When NASA sent astronauts to the moon in the 1960s and 1970s, the agency excluded women from the corps, arguing that only military test pilots—a group then made up exclusively of men—had the right stuff. It was an era in which women were steered away from jobs in science and deemed unqualified for space flight. Eventually NASA recognized its blunder and opened the application process to a wider array of hopefuls, regardless of race or gender. From a candidate pool of 8,000, six elite women were selected in 1978: Sally Ride, Judy Resnik, Anna Fisher, Kathy Sullivan, Shannon Lucid, and Rhea Seddon.
Drawing on her new book, The Six: The Untold Story of America's First Women Astronauts, journalist Loren Grush discusses how these brilliant and courageous women endured claustrophobic—and sometimes deeply sexist—media attention, underwent rigorous survival training, and prepared for years to take multi-million-dollar payloads into orbit.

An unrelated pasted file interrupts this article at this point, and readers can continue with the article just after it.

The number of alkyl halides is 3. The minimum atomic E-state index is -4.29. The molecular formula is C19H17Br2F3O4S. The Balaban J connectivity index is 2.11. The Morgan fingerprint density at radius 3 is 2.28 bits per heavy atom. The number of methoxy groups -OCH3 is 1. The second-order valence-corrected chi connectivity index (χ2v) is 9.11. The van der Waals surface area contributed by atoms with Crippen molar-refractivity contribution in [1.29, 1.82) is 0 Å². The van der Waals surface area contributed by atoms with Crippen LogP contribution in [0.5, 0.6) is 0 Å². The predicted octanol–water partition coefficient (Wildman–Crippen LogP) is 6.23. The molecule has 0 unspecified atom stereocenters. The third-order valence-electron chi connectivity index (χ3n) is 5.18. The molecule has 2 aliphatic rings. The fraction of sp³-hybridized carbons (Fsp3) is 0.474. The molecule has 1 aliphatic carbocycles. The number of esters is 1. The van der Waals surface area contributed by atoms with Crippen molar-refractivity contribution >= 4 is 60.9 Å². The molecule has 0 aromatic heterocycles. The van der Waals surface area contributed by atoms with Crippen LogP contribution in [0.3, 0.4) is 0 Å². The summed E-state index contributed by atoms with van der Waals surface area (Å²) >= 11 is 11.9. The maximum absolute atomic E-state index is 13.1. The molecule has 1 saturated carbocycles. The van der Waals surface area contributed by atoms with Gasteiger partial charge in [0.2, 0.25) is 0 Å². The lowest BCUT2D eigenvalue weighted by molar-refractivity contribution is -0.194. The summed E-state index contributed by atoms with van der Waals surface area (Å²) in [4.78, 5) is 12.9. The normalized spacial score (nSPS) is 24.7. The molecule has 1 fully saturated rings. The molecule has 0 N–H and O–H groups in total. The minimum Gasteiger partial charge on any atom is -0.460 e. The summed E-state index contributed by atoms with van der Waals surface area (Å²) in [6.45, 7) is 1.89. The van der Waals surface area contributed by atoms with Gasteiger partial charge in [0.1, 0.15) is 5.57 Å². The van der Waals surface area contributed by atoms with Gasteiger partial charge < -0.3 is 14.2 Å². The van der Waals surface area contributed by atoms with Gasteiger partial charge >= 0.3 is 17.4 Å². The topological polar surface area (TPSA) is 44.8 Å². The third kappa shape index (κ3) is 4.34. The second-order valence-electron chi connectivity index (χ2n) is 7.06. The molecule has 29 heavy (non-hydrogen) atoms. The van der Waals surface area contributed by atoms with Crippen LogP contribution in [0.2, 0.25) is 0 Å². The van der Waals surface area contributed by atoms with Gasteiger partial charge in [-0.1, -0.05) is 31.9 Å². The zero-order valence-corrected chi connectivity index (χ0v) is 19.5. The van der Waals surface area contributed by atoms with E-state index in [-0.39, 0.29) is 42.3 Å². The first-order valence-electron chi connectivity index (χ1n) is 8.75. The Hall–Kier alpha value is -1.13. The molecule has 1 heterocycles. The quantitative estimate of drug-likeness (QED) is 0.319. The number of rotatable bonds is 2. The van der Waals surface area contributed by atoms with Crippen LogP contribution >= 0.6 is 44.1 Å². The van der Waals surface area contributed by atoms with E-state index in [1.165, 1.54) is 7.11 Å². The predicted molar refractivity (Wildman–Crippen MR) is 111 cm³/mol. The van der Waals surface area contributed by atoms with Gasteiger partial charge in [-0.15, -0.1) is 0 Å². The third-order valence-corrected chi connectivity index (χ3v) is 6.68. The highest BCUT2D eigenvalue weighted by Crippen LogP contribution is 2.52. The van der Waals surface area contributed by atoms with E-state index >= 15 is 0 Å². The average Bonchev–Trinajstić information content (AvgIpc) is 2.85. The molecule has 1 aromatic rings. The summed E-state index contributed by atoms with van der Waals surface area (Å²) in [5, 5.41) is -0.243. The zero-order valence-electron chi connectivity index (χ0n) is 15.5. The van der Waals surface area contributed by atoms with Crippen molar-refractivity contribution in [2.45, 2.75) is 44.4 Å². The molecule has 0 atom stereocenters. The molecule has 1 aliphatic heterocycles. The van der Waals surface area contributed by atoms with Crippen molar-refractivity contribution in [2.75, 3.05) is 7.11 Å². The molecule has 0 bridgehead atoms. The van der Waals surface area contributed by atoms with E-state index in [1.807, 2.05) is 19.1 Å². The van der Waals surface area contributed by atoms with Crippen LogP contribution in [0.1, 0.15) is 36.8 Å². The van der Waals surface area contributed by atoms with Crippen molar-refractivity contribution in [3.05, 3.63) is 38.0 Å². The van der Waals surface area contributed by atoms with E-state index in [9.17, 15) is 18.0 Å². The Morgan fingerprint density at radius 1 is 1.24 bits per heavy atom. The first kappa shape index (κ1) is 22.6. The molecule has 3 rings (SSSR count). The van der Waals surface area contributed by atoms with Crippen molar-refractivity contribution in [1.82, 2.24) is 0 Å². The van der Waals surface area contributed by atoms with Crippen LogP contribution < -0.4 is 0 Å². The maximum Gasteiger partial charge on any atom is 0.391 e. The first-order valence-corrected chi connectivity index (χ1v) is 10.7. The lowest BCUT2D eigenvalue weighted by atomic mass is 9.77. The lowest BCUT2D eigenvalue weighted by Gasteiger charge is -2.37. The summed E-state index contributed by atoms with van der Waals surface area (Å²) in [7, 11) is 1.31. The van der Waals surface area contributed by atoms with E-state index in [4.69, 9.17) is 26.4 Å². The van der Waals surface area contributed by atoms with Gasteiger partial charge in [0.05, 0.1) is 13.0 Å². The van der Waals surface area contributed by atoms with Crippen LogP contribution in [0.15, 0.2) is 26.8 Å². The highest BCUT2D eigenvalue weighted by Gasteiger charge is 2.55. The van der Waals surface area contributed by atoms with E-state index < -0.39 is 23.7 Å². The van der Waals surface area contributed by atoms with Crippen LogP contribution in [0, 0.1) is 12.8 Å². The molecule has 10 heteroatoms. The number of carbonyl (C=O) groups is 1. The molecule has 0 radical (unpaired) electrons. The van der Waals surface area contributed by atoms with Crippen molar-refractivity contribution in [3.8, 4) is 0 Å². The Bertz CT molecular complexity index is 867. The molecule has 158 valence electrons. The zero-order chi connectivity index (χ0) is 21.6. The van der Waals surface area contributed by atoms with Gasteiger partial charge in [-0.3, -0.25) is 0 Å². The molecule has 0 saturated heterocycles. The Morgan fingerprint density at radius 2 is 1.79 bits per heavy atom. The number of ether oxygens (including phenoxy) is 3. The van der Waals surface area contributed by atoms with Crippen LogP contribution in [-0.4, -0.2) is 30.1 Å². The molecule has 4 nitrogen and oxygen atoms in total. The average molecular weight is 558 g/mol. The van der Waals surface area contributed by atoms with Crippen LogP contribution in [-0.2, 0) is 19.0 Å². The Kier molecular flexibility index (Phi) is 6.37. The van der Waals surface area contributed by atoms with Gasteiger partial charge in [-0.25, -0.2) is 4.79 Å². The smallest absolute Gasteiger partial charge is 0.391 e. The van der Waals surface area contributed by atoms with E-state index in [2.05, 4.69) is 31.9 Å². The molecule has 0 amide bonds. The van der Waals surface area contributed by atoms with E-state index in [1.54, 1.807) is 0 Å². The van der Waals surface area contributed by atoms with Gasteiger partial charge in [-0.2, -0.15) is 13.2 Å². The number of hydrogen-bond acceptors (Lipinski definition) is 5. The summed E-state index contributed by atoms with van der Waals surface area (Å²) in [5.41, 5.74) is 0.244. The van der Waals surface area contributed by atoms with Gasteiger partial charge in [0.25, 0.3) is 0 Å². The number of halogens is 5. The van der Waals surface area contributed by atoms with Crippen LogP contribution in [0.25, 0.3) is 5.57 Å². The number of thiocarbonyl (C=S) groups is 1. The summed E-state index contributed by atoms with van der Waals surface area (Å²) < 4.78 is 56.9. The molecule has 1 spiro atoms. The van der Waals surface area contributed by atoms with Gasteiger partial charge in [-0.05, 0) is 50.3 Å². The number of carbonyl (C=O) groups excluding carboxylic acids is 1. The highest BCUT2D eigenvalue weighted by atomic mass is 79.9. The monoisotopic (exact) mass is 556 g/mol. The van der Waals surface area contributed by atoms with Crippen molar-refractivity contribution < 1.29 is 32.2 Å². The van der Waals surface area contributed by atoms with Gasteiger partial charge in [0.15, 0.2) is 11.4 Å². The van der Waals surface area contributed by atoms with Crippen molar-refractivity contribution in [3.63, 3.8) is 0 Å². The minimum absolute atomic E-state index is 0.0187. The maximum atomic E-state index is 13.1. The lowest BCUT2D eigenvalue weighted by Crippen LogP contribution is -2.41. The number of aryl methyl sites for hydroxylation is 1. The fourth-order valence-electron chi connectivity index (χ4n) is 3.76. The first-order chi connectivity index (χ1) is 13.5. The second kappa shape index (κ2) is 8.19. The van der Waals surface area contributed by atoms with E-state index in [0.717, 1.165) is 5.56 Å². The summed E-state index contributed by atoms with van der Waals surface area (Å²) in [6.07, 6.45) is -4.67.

Together, the Six helped build the tools that made the space program run. One of the group, Judy Resnik, sacrificed her life when the Space Shuttle Challenger exploded at 46,000 feet. Everyone knows of Sally Ride’s history-making first space ride, but each of the Six would make their mark. Grush recounts the remarkable true story of America’s first women astronauts—six extraordinary women, each making history as they orbited aboard NASA’s Space Shuttle.
Copies of The Six are available for sale.
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